One documenting life in the first Marine aviation squadron to be stationed in the Pacific and its deployment to protect the International Settlement in China during the 1930s andThe other chronicling a 1934 Arctic cruise of the U.S. Coast Guard Cutter Northland, the last cruising cutter equipped with a tall-masted sailing rig.The most interesting thing we bought at the show was a collection of a decade’s worth of brightly colored hand-illustrated official U.S. government desk calendars kept by an anti-Reagan, pro-Gorbachev, anti-Israeli, Wiccan who worked as a mid-level civilian analyst for the U.S. Army.  His calendars were an astonishingly complete amalgam of the important (and not so important) international, national, military, and pagan events that occurred during the 1980s.One month from a decade of folk-art calendars/daily diaries kept by an anti-Reagan, pro-Gorbachev, anti-Israeli, Wiccan who worked as a military analyst at the U.S. Army Combined Arms Combat Development Activity (CACDA) Then it was on to Oakland where the Northern California Book Fair Committee and White Rain Productions put on another excellent show at the Marriot Oakland City Center  It, too, was a painless set-up.  In fact, to unload our minivan, we didn’t even have to leave the hotel parking garage, just drive down a level or two, and by the time we finished registering, our stock was already in our booth.  Once more, all of the tables, bookshelves, and display cabinets were positioned just as we’d requested.
    Our booth in OaklandFood at the on-site concession stand was okay, and the nearby restaurant scene a little sparse.  We pretty much split our dinners between Le Cheval, a very good Vietnamese place, and the Pacific Coast Brewing Company, a decent brewpub with much better than usual bar food.  And, we made our biennial Tiki pilgrimage to Trader Vic’s in Emeryville for original Mai Tais and old-timey Polynesian fusion dishes.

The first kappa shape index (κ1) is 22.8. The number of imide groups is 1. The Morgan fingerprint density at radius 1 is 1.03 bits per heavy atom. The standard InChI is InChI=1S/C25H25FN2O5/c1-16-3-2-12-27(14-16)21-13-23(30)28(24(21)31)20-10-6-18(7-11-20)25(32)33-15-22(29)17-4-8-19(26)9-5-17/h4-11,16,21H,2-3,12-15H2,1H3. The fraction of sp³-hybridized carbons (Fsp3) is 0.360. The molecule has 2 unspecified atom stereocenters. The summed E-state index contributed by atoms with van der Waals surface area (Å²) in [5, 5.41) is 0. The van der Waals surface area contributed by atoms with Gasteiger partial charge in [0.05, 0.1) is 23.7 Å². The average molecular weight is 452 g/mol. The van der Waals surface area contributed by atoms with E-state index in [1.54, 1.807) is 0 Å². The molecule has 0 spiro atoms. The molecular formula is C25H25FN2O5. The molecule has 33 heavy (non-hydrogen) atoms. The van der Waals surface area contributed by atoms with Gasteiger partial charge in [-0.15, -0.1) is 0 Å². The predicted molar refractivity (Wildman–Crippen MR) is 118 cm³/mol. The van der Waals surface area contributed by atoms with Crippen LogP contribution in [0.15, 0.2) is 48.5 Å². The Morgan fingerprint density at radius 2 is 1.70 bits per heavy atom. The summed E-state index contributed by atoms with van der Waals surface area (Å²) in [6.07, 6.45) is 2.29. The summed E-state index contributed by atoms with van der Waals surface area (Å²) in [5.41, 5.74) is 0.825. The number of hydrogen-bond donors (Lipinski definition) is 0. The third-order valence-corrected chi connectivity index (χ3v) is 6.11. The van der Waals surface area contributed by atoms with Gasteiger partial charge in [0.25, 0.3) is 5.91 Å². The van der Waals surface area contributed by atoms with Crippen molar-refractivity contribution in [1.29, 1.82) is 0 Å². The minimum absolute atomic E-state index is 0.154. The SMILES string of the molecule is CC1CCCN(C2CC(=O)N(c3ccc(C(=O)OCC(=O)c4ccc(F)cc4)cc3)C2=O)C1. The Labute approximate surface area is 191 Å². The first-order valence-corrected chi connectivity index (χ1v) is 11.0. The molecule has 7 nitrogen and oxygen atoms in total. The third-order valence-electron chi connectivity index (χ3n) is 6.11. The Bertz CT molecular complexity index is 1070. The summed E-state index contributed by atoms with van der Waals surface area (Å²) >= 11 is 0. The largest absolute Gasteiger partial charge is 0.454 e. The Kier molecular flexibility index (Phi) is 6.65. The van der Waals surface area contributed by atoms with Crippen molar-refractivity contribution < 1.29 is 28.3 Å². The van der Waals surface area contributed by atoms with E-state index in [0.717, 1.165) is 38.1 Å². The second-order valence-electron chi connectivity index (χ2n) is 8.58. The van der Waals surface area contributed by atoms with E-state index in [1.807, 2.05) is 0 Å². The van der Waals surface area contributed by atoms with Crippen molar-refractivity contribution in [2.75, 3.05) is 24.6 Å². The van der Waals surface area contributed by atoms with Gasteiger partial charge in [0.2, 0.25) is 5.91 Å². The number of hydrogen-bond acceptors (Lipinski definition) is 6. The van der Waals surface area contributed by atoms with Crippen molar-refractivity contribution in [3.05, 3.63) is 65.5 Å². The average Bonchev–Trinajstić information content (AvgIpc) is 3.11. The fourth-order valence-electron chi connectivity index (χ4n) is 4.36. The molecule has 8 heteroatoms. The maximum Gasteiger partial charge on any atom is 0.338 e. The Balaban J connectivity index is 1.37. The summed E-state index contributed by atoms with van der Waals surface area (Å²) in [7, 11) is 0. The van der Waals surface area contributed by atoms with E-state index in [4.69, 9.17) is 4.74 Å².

We didn’t buy much in Oakland, but then again we seldom do at ABAA fairs.  On the other hand, even though the crowd seemed to be a little light, our sales—especially institutional sales—picked up where Pasadena left off, and we sold a number of exceptional things including

    An association copy of Black Manhattan inscribed by James Weldon Johnson to Julius Rosenwald (the philanthropist who had funded his research)A photograph album documenting the Harvard-Boston Aero Meet of 1910, andA Milton Bradley Historiscope (an early educational toy from the 1860s) complete with box, pamphlet, tickets, and crankSince we just can’t convince ourselves to spend the money necessary to do the New York ABAA book fair, in the past we’ve opted to exhibit at one of the two satellite/shadow shows. This year, since one of those book fairs was on Friday and the other on Saturday, we did both, and it was much easier than expected.  After Marvin Getman’s show at St. Ignatius Church closed at 7 pm on Friday, we loaded up, quickly crossed over from Park to Lexington and were at Tina and John Bruno’s show at St. Vincent Ferrer Church in a few minutes.  We dropped off our boxes and came back at 7 am on Saturday to set up and be ready for opening at 10 am.  Easy Peasy.